Attention focusing instructions and coordination bias: Implications for learning a novel bimanual task

MSL research field: 
Skill acquisition
TitleAttention focusing instructions and coordination bias: Implications for learning a novel bimanual task
Publication TypeJournal Article
Year of Publication2000
AuthorsHodges, NJ, Franks, IM
JournalHuman Movement Science
Pagination843 - 867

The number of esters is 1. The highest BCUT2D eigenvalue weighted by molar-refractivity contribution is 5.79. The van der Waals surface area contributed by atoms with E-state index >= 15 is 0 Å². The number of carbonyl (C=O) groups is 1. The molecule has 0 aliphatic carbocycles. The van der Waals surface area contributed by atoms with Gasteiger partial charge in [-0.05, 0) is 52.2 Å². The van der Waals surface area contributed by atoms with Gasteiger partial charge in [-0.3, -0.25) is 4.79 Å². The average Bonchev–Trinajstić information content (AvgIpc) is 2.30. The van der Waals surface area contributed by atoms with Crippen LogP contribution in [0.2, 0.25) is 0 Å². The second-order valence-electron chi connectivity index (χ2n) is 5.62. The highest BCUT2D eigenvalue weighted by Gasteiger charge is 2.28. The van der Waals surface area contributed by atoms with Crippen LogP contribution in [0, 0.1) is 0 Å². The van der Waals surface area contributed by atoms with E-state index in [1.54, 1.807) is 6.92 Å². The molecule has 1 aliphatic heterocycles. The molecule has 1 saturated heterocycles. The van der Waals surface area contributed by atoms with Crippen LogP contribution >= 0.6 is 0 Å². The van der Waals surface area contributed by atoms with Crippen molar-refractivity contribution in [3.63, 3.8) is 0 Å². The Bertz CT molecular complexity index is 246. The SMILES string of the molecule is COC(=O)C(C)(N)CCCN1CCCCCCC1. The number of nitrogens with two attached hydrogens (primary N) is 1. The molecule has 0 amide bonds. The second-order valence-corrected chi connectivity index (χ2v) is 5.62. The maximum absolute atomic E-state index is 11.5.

Four groups learnt a novel bimanual coordination movement pattern under instructions designed to manipulate focus of attention. It was predicted that instructions directing attention onto the effects of the action would facilitate learning. Three groups received demonstrations of the required 90° relative phase movement. Two of the demonstration groups also received instruction directing attention either towards the feedback (EXTERNAL), or the relationship between their arm movements and the feedback (RELATION). The third group received no attention directing instructions (DEMO). A final group was only provided with goal relevant feedback (NO DEMO). A scanning task enabled coordination bias to be assessed pre-practice. This was conducted to ensure task novelty and assign participants equally across groups based on strength of bias to in- and/or anti-phase. Acquisition rate was slower for the DEMO only group, especially compared to the EXTERNAL group. Additionally, participants biased to in-phase (as compared to anti-phase) during the scanning trial also showed high error early in practice. These differences remained in retention. Irrespective of feedback condition the DEMO group evidenced the most error in retention. However, all groups were affected by the removal of on-line feedback, although the attention-directing instructions provided during practice somewhat decreased the negative effects associated with feedback removal. Overall, the in-phase-biased participants were most affected by withdrawal of feedback. It was concluded that movement demonstrations alone do not facilitate learning of a novel coordination task, unless additional goal-directed instruction is provided. Additionally, individual differences in coordination bias pre-practice can be used to predict learning rate and quality.

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